Women on sports boards
How do you join a sports board, and what’s it really like to be a woman on one?
These were the questions we asked at our ‘Women on Sports Boards’ event with Women in Football and Women on Boards last Thursday as part of Mishcon de Reya’s Women’s Forum. We received thought-provoking answers from our high profile panel comprising Heather Rabbatts CBE, the first woman to be appointed to the board of the Football Association; Julie Harrington, Managing Director of St George’s Park and board member of The British Horseracing Authority; and Sally Bolton OBE, Managing Director, London 2017 World Athletics Championships. The panel was chaired by BBC Sports Correspondent, Natalie Perks and was attended by over 60 people. Here, we outline some insights from this event.
The boards of sports clubs are generally recognised to be even more male dominated than boards in other industries. Few women have shared the success of our panel in breaking through the glass ceiling. So why is it so difficult? In addition to the ‘club culture’ of sports such as football, many women who have managed to establish themselves on sports boards have had to refute long-standing perceptions held by men. It can also be the case that, if you have not played the sport of the club whose board you sit on, your credibility can be challenged. Our panel felt that as women they had needed to put in more hours and do more preparation in order to be taken as seriously as their male counterparts. As any minority, not just a gender minority, there is a greater degree of attention on you and therefore any mistakes that you may make.
With this in mind, making into onto a sports board as a woman is no mean feat, but as our panellists show, it is possible. How? It’s critical to be passionate about what you’re getting in to and to be aware that it will involve a lot of commitment and hard work. Any attempt to join a board requires careful consideration, it should not be treated as simply the next step on the ladder. The advice from our panel: pick a board that you like, learn as much as you can, approach with confidence, be prepared for rejection and be prepared to try again.
What about the role of quotas? The opinion of our audience and panel was mixed – many felt they would not have liked to secure their jobs as a result of a quota; being the only woman on a board can be daunting enough without being conscious that they are also there to fill a quota. The panel felt strongly that women on boards should not be tokenistic and that positions should be allocated on merit, but they recognised that quotas can open doors that may otherwise remain shut. Other views felt that, by allowing diversity through quotas create more balanced boards, which have been proven to result in better business performance. As is the case in countries like Norway which have enforced quotas, the ‘quota stamp’ eventually wears off and what’s left is greater equality and increased opportunities for future generations.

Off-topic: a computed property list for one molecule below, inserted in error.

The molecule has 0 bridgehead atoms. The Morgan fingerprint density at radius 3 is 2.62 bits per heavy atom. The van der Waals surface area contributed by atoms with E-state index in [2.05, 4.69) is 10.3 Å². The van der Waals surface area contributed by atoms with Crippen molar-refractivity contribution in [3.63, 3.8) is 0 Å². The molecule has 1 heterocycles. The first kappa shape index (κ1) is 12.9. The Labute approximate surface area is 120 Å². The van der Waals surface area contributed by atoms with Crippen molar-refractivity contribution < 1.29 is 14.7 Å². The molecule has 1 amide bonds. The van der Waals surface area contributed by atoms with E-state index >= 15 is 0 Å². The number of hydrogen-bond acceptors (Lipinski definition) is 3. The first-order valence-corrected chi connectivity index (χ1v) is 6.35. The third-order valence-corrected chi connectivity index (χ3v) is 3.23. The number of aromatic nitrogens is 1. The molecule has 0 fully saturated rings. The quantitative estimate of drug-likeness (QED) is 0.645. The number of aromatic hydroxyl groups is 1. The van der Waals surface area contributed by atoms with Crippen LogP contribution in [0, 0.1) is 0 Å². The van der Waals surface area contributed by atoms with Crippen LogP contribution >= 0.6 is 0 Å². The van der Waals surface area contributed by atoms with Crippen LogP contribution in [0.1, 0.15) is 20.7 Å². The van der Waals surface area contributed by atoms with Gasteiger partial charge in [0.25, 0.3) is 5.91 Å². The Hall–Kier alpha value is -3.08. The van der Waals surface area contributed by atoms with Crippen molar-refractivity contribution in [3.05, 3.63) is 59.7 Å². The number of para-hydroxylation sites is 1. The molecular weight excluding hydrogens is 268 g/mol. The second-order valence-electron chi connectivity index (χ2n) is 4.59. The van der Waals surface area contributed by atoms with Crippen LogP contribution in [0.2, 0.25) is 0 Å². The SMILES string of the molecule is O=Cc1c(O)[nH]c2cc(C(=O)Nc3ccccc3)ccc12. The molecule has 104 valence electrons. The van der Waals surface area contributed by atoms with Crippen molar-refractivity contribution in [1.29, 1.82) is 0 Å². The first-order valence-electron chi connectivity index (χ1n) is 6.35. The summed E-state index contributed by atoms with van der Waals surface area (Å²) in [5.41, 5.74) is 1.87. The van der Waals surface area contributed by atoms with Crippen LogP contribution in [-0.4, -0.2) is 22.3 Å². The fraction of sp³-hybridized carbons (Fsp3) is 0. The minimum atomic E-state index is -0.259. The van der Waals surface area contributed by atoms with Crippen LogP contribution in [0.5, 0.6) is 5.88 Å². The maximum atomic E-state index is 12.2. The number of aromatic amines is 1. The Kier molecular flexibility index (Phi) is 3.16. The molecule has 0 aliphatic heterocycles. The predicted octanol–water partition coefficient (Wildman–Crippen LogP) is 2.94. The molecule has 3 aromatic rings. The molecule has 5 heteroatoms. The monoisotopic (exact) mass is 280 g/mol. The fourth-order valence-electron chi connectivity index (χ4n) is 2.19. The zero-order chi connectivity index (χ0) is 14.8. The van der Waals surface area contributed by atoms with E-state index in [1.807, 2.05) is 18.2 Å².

Once you make it onto a board, your role – along with your fellow board members – is to make a difference, leaving the company in a better state than when you joined it. It is likely that the experiences and skills you have developed, and that have led to you joining the board, are plentiful and valuable – you’ll have needed them to get to this point. There is much you can bring to the table, and selecting your messages and delivering these in a timely and impactful manner is the key to being heard. Our panel felt that knowing themselves and standing their ground was critical to their own success on sports boards. They also acknowledged their responsibility to advocate for change – particularly when it seems not to be forthcoming.